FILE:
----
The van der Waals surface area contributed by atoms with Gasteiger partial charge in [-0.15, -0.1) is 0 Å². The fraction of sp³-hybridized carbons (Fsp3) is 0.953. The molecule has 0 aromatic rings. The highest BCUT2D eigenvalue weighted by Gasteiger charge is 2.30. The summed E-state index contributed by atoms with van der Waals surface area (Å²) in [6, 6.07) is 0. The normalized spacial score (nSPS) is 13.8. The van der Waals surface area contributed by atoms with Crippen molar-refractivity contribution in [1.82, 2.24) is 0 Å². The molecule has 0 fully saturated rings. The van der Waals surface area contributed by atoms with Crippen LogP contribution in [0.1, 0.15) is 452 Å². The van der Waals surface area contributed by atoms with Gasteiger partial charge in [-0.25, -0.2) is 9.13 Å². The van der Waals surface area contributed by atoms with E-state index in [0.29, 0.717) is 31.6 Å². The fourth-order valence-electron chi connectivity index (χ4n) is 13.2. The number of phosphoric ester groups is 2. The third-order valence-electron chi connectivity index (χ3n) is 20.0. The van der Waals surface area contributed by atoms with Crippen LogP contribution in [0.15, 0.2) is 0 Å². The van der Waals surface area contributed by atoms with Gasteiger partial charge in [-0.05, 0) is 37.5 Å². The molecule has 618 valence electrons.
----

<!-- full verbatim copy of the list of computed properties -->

The van der Waals surface area contributed by atoms with Gasteiger partial charge in [-0.15, -0.1) is 0 Å². The fraction of sp³-hybridized carbons (Fsp3) is 0.953. The molecule has 0 aromatic rings. The highest BCUT2D eigenvalue weighted by Gasteiger charge is 2.30. The summed E-state index contributed by atoms with van der Waals surface area (Å²) in [6, 6.07) is 0. The normalized spacial score (nSPS) is 13.8. The van der Waals surface area contributed by atoms with Crippen molar-refractivity contribution in [1.82, 2.24) is 0 Å². The molecule has 0 fully saturated rings. The van der Waals surface area contributed by atoms with Crippen LogP contribution in [0.1, 0.15) is 452 Å². The van der Waals surface area contributed by atoms with Gasteiger partial charge in [-0.25, -0.2) is 9.13 Å². The van der Waals surface area contributed by atoms with E-state index in [0.29, 0.717) is 31.6 Å². The fourth-order valence-electron chi connectivity index (χ4n) is 13.2. The number of phosphoric ester groups is 2. The third-order valence-electron chi connectivity index (χ3n) is 20.0. The van der Waals surface area contributed by atoms with Crippen LogP contribution in [0.15, 0.2) is 0 Å². The van der Waals surface area contributed by atoms with Gasteiger partial charge in [-0.05, 0) is 37.5 Å². The molecule has 618 valence electrons.